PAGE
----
My ds gets overwhelmed with a whole workbook. We literally only hand him one page at a time.

 

Using the Standards: Measurement Workbook Grade 1 / Ages 6–7 $12.99 eBook  Using the Standards is the series for math that has the components, all by grade level. So if we do 4 worksheets, then it will be one from each of the workbooks in the series, kwim?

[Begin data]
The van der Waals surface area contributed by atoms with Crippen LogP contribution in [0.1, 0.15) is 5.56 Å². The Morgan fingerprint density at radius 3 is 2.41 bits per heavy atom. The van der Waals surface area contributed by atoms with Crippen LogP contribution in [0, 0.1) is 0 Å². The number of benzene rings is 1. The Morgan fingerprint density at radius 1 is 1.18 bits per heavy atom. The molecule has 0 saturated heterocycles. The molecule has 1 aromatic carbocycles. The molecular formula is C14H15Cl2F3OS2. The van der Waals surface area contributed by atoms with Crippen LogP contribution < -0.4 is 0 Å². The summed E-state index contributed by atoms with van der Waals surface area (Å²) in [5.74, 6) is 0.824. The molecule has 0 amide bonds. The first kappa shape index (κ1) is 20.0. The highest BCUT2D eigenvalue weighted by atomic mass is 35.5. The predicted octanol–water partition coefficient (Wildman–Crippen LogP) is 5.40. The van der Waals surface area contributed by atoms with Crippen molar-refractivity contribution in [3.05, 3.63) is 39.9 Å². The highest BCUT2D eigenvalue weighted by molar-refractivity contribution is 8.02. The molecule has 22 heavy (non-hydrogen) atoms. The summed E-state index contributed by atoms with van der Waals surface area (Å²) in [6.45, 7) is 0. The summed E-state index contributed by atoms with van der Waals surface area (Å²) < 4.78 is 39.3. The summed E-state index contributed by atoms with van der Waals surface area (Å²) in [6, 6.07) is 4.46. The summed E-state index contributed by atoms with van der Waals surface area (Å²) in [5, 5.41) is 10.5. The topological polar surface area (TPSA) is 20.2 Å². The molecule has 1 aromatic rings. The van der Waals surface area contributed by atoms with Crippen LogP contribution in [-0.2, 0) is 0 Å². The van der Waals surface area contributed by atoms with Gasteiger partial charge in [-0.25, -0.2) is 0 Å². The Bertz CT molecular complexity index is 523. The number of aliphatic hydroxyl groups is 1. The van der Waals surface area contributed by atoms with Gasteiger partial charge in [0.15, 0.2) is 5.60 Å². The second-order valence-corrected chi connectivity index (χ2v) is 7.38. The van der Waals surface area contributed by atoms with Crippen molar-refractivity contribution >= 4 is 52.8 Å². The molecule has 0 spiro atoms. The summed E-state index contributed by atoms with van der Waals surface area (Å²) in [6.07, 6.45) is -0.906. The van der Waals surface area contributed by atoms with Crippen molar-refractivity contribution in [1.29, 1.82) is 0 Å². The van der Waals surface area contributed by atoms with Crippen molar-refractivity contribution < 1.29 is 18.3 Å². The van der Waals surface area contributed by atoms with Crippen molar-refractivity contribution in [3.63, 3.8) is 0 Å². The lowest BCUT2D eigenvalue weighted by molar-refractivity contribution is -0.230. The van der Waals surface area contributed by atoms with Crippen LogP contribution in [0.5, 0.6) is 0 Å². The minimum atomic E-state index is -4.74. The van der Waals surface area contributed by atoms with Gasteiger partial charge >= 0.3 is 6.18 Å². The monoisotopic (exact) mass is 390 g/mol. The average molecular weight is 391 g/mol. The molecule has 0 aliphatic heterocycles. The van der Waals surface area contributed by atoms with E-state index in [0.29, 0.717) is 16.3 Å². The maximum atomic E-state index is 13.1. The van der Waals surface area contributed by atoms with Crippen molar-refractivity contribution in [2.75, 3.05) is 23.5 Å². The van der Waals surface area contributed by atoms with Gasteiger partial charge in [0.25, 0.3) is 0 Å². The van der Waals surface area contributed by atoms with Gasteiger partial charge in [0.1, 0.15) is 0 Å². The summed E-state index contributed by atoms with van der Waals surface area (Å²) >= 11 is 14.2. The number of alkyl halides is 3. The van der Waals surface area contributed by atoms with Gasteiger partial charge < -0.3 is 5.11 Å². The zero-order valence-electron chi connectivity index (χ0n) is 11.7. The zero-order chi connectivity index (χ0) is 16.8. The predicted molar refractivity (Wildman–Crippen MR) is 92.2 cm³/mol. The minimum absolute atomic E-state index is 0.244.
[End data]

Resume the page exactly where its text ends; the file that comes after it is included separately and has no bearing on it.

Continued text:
When I do that, I put 2 worksheets in a file folder, meaning that would take two file folders. So then in the stack he'll see two file folders and preferred (break, reward, fun) activities between the file folders. So he sees the plan, knows the plan, and knows that even if they're not his super fab favorite things that he would have chosen, they're still fine and going to end. And really, he's fine with them. I'll also put brain teaser pages in those folders. My ds LOVES brain teasers. Maybe your ds has something he likes? Maybe he likes word searches? My ds didn't at first, but now he does. Like make it your own. I'm just explaining how we get structure, make it predictable, lower stress. We also use a whiteboard with the written plan. But definitely, I'm not handing him a pile of printed worksheets or a workbook. My ds would totally melt and be under the table, game over. I'd never get him to work with me again. If your ds is like that, you might have to bend farther and have things you can break up like that.